A Nanosized Hydrogen Generator

Researchers at the U.S. Department of Energy's (DOE) Argonne National Laboratory have created a small scale "hydrogen generator" that uses light and a two-dimensional graphene platform to boost production of the hard-to-make element.

X-Rays Unlock a Protein's SWEET Side

Understanding just how sugar makes its way into the cell could lead to the design of better drugs for diabetes patients and an increase in the amount of fruits and vegetables farmers are able to grow. Stanford University researchers have recently uncovered one of these "pathways" into the cell by piecing together proteins slightly wider than the diameter of a strand of spider silk.

UChicago-Argonne National Lab Team Improves Solar-Cell Efficiency

New light has been shed on solar power generation using devices made with polymers, thanks to a collaboration between scientists in the University of Chicago's chemistry department, the Institute for Molecular Engineering, and Argonne National Laboratory.

A More Efficient, Lightweight and Low-Cost Solar Cell

Scientists trying to improve the power conversion efficiency of organic solar cells were long hampered by drawbacks of metal electrodes. Now comes a more efficient, easily processable and lightweight solar cell that can use any metal for the electrode, breaking down this barrier.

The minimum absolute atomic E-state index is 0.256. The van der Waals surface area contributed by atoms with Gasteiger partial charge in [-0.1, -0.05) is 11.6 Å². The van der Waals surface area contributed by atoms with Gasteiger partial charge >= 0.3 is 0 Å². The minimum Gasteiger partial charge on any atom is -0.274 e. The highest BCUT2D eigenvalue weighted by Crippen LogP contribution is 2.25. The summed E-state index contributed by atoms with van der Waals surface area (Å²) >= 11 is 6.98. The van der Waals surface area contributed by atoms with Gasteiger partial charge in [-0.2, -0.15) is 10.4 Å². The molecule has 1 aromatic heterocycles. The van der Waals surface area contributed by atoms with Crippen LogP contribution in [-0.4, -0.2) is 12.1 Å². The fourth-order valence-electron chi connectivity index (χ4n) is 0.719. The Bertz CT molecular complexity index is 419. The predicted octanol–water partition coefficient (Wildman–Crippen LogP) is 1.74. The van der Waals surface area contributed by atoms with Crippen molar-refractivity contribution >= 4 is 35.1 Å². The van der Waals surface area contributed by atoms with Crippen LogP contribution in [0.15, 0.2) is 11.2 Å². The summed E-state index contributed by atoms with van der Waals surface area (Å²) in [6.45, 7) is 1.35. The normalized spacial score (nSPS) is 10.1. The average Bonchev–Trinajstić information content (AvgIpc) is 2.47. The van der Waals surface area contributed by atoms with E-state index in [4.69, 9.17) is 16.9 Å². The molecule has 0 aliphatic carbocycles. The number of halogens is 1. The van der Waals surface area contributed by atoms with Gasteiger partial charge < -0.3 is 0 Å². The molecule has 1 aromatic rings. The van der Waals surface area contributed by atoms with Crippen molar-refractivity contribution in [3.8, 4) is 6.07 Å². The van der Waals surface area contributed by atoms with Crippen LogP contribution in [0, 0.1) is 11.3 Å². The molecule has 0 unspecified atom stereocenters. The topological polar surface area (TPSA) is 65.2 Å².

American-Made Wind Turbine Blades

Sandia National Laboratories is helping makers of wind turbine blades improve the labor productivity associated with blade fabrication and finishing. This improved productivity makes domestic blades more cost competitive with blades from countries that pay workers lower wages.

X-Rays Unlock a Protein's SWEET Side

Understanding just how sugar makes its way into the cell could lead to the design of better drugs for diabetes patients and an increase in the amount of fruits and vegetables farmers are able to grow. Stanford University researchers have recently uncovered one of these "pathways" into the cell by piecing together proteins slightly wider than the diameter of a strand of spider silk.

Gas Leaks From Faulty Wells Linked to Contamination in Some Groundwater